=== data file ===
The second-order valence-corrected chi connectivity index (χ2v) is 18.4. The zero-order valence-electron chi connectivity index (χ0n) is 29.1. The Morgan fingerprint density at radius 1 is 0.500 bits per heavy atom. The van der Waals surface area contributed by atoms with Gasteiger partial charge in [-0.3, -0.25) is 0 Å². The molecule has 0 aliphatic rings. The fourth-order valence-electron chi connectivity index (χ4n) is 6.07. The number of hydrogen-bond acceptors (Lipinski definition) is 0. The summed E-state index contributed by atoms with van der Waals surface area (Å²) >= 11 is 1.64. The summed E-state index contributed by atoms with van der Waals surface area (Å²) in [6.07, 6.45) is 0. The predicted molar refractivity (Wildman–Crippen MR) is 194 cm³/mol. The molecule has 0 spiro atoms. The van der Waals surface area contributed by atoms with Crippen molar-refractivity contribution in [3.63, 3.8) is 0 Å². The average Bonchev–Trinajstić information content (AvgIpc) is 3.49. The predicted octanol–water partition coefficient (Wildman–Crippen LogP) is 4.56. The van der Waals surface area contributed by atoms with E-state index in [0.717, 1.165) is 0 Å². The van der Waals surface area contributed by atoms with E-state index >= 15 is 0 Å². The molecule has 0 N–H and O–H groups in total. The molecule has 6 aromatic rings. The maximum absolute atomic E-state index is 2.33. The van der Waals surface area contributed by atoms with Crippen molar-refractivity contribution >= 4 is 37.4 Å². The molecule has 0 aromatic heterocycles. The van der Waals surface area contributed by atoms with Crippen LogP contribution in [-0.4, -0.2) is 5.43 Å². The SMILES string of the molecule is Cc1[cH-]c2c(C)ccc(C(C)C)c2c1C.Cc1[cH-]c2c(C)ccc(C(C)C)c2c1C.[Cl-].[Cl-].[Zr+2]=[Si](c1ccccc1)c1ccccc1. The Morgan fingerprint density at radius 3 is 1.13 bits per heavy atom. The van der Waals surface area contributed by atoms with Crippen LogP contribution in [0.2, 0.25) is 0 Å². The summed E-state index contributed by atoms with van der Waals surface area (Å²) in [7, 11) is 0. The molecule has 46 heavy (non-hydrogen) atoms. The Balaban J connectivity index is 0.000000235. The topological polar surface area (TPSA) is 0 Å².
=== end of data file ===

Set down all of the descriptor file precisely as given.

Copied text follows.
The second-order valence-corrected chi connectivity index (χ2v) is 18.4. The zero-order valence-electron chi connectivity index (χ0n) is 29.1. The Morgan fingerprint density at radius 1 is 0.500 bits per heavy atom. The van der Waals surface area contributed by atoms with Gasteiger partial charge in [-0.3, -0.25) is 0 Å². The molecule has 0 aliphatic rings. The fourth-order valence-electron chi connectivity index (χ4n) is 6.07. The number of hydrogen-bond acceptors (Lipinski definition) is 0. The summed E-state index contributed by atoms with van der Waals surface area (Å²) >= 11 is 1.64. The summed E-state index contributed by atoms with van der Waals surface area (Å²) in [6.07, 6.45) is 0. The predicted molar refractivity (Wildman–Crippen MR) is 194 cm³/mol. The molecule has 0 spiro atoms. The van der Waals surface area contributed by atoms with Crippen molar-refractivity contribution in [3.63, 3.8) is 0 Å². The average Bonchev–Trinajstić information content (AvgIpc) is 3.49. The predicted octanol–water partition coefficient (Wildman–Crippen LogP) is 4.56. The van der Waals surface area contributed by atoms with E-state index in [0.717, 1.165) is 0 Å². The van der Waals surface area contributed by atoms with E-state index >= 15 is 0 Å². The molecule has 0 N–H and O–H groups in total. The molecule has 6 aromatic rings. The maximum absolute atomic E-state index is 2.33. The van der Waals surface area contributed by atoms with Crippen molar-refractivity contribution >= 4 is 37.4 Å². The molecule has 0 aromatic heterocycles. The van der Waals surface area contributed by atoms with Crippen LogP contribution in [-0.4, -0.2) is 5.43 Å². The SMILES string of the molecule is Cc1[cH-]c2c(C)ccc(C(C)C)c2c1C.Cc1[cH-]c2c(C)ccc(C(C)C)c2c1C.[Cl-].[Cl-].[Zr+2]=[Si](c1ccccc1)c1ccccc1. The Morgan fingerprint density at radius 3 is 1.13 bits per heavy atom. The van der Waals surface area contributed by atoms with Crippen LogP contribution in [0.2, 0.25) is 0 Å². The summed E-state index contributed by atoms with van der Waals surface area (Å²) in [7, 11) is 0. The molecule has 46 heavy (non-hydrogen) atoms. The Balaban J connectivity index is 0.000000235. The topological polar surface area (TPSA) is 0 Å².